One of the famous Ice Age Flood sites is the giant ripples southeast of Wenatchee. The ripples are on top of a huge flood worked gravel bar on the west side of the Columbia River across from Crescent Bar. I got a nice enhanced view of the ripples this week as they were partially covered with snow. From a distance they look like sand dunes but in fact are underlain by cobbles and gravel.
Giant ripples near Crescent Bar with Columbia River
Note trees on river bank to get some sense of the scale of the ripples-
the trees are at least a half mile from the ripples
View of two large gravel bars extending downstream.
Crescent Bar is on the left bank
The giant ripples can be seen from Highway 28 between Wenatchee and Quincy.
These ripples were one of the early bits of evidence of giant floods having impacted eastern Washington. The ripples themselves are impressive, but the topography of the valley can also give one a scale of how much water was surging through this area.
Aerial View showing ripples and scour (USGS)
Topographic map of ripples and scour. Click image to get better look.
Note the elevation difference between ripple area and scoured scab land (USGS)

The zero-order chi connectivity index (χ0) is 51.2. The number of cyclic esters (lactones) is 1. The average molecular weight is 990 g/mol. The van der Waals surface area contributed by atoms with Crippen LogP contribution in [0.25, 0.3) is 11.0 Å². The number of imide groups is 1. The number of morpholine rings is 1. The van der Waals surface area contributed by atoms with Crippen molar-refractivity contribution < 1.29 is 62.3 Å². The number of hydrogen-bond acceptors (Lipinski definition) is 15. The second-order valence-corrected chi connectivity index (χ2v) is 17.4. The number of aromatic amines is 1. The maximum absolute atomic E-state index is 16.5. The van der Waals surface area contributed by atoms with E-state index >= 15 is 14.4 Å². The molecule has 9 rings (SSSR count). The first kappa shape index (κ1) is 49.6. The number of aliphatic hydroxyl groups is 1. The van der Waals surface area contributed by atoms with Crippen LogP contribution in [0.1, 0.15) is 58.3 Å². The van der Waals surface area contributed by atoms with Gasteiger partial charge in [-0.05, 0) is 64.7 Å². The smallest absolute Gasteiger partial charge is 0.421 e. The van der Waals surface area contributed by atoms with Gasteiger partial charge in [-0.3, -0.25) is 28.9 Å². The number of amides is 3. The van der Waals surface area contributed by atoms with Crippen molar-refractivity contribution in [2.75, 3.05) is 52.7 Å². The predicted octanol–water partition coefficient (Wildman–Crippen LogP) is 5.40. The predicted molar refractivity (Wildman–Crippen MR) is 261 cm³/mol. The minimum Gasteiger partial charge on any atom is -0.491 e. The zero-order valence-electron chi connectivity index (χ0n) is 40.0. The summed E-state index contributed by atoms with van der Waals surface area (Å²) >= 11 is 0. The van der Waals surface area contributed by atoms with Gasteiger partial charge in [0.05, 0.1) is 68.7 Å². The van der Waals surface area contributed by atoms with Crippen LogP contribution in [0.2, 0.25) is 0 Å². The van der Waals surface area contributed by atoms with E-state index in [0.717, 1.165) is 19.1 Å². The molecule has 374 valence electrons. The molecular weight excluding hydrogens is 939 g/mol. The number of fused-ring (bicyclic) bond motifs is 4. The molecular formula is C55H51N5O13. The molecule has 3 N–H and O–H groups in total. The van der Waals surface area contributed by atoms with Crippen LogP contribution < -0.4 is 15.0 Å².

The water surging down the Columbia River valley from at least some of the huge floods was over 500 feet deep! The view point itself would have been under water. Not all of the Missoula Floods flowed through the same route in this area. In the case of ripple area pictured, the flood waters followed a path down the Columbia River. Other flood routes included Moses Coulee a route when the Columbia River river was diverted eastward by the Okanagan ice lobe. At least one and likely several of the Missoula Floods followed this route, but as the ice lobe pushed further south, the Moses Coulee route was blocked as well and the Columbia was pushed into the Grand Coulee where numerous floods surged through and J Harlan Bretz started putting together his story of a catastrophic flood. This particular set of ripples was from one of the later ice age floods associated with the collapse of the ice lobe blocking the Columbia River north of Wenatchee.
Ice lobe extent and Columbia River routes (blue arrows) USGS
A final note - Moses Coulee is named after Chief Moses moses-epic-figure-of-19th-century as he lived in the Coulee for a fair bit of time and the Coulee was a good trail route up onto or down off of the Waterville Plateau.